Important 2016 Business Tax Law Changes
Mileage Rate, Social Security Maximum, Depreciation and Expenses
Before you prepare your 2016 business taxes or turn them over to your tax preparer or do payroll taxes, you need to know about these 2016 tax changes.
Included in this list are changes to the Social Security maximum, IRS standard mileage rates, and new additional Medicare taxes that affect self-employed individuals.
IRS Standard Mileage Rate
The has changed for 2016. The business mileage rate and medical/moving rate have decreased from 2015; the charitable driving rate is the same as 2015.
- 54 cents per mile for business miles
- 19 cents per mile for medical or moving purposes
- 14 cents per mile driven in service of charitable organizations
These rates are in effect for the entire year for businesses taking the standard mileage deduction.
Businesses may decide to deduct mileage using either the standard mileage rate or actual expenses. If you drive less than 50% for business, you probably want to use the standard rate, but if you drive over 50% for business, adding actual expenses might be better. Read more about the standard mileage rate vs. actual miles.
Per Diem Rates for 2016
may be recorded and deducted in several ways. One way is to use per diems (daily rates). These are set by the General Services Administration (GSA), based on cost of living information. Per diems are usually used for employees who travel, giving them a daily allowance for meals/incidentals and lodging. Use this to find per diem rates. Note that the per diem rates change on October 1, to coincide with the federal government .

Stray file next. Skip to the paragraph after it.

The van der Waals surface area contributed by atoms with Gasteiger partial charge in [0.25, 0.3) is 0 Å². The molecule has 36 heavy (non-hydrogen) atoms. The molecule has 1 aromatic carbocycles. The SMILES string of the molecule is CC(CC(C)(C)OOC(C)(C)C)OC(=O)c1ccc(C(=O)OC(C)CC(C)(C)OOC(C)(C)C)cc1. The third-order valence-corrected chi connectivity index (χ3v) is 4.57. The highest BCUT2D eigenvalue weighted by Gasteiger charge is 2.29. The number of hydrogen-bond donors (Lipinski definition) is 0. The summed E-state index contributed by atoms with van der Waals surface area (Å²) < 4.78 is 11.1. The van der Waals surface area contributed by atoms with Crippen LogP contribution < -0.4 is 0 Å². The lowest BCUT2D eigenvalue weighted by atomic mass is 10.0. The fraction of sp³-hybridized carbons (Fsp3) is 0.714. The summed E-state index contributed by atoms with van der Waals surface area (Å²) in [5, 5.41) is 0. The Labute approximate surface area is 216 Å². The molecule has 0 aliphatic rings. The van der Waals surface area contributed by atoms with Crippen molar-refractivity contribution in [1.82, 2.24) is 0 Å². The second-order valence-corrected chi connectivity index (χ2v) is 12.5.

Social Security Withholding Maximum
The tax rate for Social Security remains the same, and the maximum deduction from an employee's pay has remained the same as 2015, at $118,500. Here's how this maximum works: When an employee's income reaches the maximum for the year, no further OASDI (Social Security) tax is withheld. The employer must continue to pay Social Security tax for that employee, and the Medicare tax has no maximum.
The maximum also affects small business owners who must pay .
If a business owner also has income from employment, employment income is considered first, then earnings from self-employment. Read more about how the Social Security maximum works for income from
Section 179 Deductions for Business Asset Purchases
Businesses can expense the entire cost of qualifying equipment in the year of purchase under Section 179, rather than spreading out the cost over multiple years by using regular depreciation.
Recent tax law changes now make the Section 179 deduction amount permanent, so it won't change for the 2016 tax year and beyond.
For 2016 and beyond, here are the limits:
- $500,000 maximum on individual items of new and used equipment and purchased computer software. Read more about the requirements for applying a Section 179 deduction to.
- Your business can spend up to a maximum of $2 million on Section 179 equipment. The deduction is reduced above this amount.
is an additional amount of depreciation that can be taken on purchases of new business assets, including equipment and vehicles. This depreciation amount is in addition to any Section 179 deduction (described above).
A 2015 tax law change fixed the bonus depreciation amounts for the next five years. The bonus depreciation amount will be at 50% for 2015, 2016, and 2017, reduced to 40% for 2018 and 2019. That is, if you purchase a piece of business equipment at $10,000 in 2016, you can claim an expense for bonus depreciation of $5,000, in addition to the Section 179 amount above.
Limits on Expensing Assets Increased
The IRS has increased the amount you can take as an expense for business assets purchased in 2016. The new higher amount is $2,500 per invoice. So, if you purchased a new computer for your business in 2016, you can include the entire amount (up to the $2,500 maximum) as an expense instead of depreciating it. The savings is in the time it takes to calculate depreciation and file tax forms for those calculations.